Don’t forget to remain a student while you teach others. To me, that is what being a teaching/learning professional is all about. I also think it is about the support that comes with the permission to change as an educator. And it’s about learning in a way that makes sense, so a person can make use of what they learn.
I’m headed out in the field this week to work with a K-8 group of district principals. Their goal is to have me facilitate their thinking around how they can help teachers increase their students’ math achievement by implementing hands-on supplemental math tasks into their curriculum. They are willing to add professional capital to help build on the expertise of their teachers. I will lead them through disciplined thinking and actions, helping them to create a plan that is successful. I want them to be able to construct a shared vision, committing to actions that lead to academic success for their students. This will be an opportunity for them to use their leadership skills to help move the vision and create a culture of improvement and empowerment for their teachers.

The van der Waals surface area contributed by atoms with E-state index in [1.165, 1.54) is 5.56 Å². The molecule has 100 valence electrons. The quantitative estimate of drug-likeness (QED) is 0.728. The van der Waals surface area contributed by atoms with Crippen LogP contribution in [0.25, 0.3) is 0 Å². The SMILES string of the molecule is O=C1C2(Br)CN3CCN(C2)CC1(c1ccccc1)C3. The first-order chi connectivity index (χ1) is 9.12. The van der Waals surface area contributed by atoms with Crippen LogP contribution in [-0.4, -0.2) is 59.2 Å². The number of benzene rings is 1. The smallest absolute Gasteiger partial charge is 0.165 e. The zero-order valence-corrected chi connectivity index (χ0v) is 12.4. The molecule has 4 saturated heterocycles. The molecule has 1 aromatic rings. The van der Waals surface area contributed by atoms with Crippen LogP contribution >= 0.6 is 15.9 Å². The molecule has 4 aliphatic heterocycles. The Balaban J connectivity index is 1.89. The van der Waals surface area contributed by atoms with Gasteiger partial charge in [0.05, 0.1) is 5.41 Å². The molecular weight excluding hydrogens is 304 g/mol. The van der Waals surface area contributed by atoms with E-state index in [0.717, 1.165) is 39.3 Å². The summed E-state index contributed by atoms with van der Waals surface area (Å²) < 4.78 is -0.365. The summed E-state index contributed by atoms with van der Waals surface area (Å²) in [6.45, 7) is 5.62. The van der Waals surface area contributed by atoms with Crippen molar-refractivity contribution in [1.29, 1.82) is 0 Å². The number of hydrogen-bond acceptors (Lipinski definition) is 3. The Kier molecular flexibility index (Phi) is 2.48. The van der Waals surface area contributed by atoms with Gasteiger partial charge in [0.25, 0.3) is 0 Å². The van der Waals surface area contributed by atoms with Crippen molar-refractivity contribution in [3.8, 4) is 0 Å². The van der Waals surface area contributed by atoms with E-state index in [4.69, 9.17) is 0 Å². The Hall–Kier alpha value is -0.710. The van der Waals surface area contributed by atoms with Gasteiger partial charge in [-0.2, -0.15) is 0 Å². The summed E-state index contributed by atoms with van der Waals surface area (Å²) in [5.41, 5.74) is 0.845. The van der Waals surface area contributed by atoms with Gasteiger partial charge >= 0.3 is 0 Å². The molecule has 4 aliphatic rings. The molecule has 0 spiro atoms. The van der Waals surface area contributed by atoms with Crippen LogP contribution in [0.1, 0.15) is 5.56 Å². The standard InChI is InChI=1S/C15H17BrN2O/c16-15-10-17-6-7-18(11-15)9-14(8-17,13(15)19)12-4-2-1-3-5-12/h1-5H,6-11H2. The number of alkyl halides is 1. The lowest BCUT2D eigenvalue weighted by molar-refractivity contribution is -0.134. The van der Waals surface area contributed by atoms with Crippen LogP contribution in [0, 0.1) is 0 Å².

I will begin by having the principals engage in hands-on math tasks. I’ll ask them to experience math in a hands-on way, so they can better understand the visual and abstract representations of it. Hands-on math is engaging and offers the rigor, and cognitive complexity that teachers are expected to use to teach students. It nicely supplements the math curriculum of the district.
Next, the real work will begin. I will lead the principals in an exercise to develop a Theory of Change for having their teachers learn and implement supplemental hands-on math in their classrooms, to accomplish the goal of increasing student math achievement. Around that, my goal is to have the group of principals embrace their leadership and to implement innovation in the district, all while remaining a learning professional themselves.